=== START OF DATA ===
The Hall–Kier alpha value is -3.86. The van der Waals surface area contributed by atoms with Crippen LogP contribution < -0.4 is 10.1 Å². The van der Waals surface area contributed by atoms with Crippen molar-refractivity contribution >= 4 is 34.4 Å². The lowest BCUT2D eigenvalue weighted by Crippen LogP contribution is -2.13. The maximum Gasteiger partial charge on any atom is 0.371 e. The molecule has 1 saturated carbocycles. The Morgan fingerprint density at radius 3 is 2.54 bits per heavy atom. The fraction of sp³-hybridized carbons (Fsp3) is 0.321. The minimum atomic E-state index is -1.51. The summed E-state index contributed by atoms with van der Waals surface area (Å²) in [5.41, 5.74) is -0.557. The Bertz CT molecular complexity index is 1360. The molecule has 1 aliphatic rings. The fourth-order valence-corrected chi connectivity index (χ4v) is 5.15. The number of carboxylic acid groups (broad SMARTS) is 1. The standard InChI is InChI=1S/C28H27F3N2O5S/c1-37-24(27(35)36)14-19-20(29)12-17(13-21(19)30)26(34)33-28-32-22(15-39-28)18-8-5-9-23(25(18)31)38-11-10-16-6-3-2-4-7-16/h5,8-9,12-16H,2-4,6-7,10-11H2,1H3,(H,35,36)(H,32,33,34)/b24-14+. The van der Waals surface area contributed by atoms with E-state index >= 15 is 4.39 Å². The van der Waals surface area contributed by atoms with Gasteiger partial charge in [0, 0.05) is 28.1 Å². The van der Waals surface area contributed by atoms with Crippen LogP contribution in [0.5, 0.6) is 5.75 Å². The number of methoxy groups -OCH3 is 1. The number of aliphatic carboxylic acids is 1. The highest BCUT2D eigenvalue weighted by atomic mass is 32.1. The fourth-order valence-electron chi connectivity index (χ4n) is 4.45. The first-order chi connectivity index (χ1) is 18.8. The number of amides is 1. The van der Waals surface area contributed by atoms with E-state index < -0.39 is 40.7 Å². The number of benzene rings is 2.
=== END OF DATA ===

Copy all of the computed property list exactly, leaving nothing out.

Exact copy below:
The Hall–Kier alpha value is -3.86. The van der Waals surface area contributed by atoms with Crippen LogP contribution < -0.4 is 10.1 Å². The van der Waals surface area contributed by atoms with Crippen molar-refractivity contribution >= 4 is 34.4 Å². The lowest BCUT2D eigenvalue weighted by Crippen LogP contribution is -2.13. The maximum Gasteiger partial charge on any atom is 0.371 e. The molecule has 1 saturated carbocycles. The Morgan fingerprint density at radius 3 is 2.54 bits per heavy atom. The fraction of sp³-hybridized carbons (Fsp3) is 0.321. The minimum atomic E-state index is -1.51. The summed E-state index contributed by atoms with van der Waals surface area (Å²) in [5.41, 5.74) is -0.557. The Bertz CT molecular complexity index is 1360. The molecule has 1 aliphatic rings. The fourth-order valence-corrected chi connectivity index (χ4v) is 5.15. The number of carboxylic acid groups (broad SMARTS) is 1. The standard InChI is InChI=1S/C28H27F3N2O5S/c1-37-24(27(35)36)14-19-20(29)12-17(13-21(19)30)26(34)33-28-32-22(15-39-28)18-8-5-9-23(25(18)31)38-11-10-16-6-3-2-4-7-16/h5,8-9,12-16H,2-4,6-7,10-11H2,1H3,(H,35,36)(H,32,33,34)/b24-14+. The van der Waals surface area contributed by atoms with E-state index >= 15 is 4.39 Å². The van der Waals surface area contributed by atoms with Gasteiger partial charge in [0, 0.05) is 28.1 Å². The van der Waals surface area contributed by atoms with Crippen LogP contribution in [0.5, 0.6) is 5.75 Å². The number of methoxy groups -OCH3 is 1. The number of aliphatic carboxylic acids is 1. The highest BCUT2D eigenvalue weighted by atomic mass is 32.1. The fourth-order valence-electron chi connectivity index (χ4n) is 4.45. The first-order chi connectivity index (χ1) is 18.8. The number of amides is 1. The van der Waals surface area contributed by atoms with E-state index < -0.39 is 40.7 Å². The number of benzene rings is 2.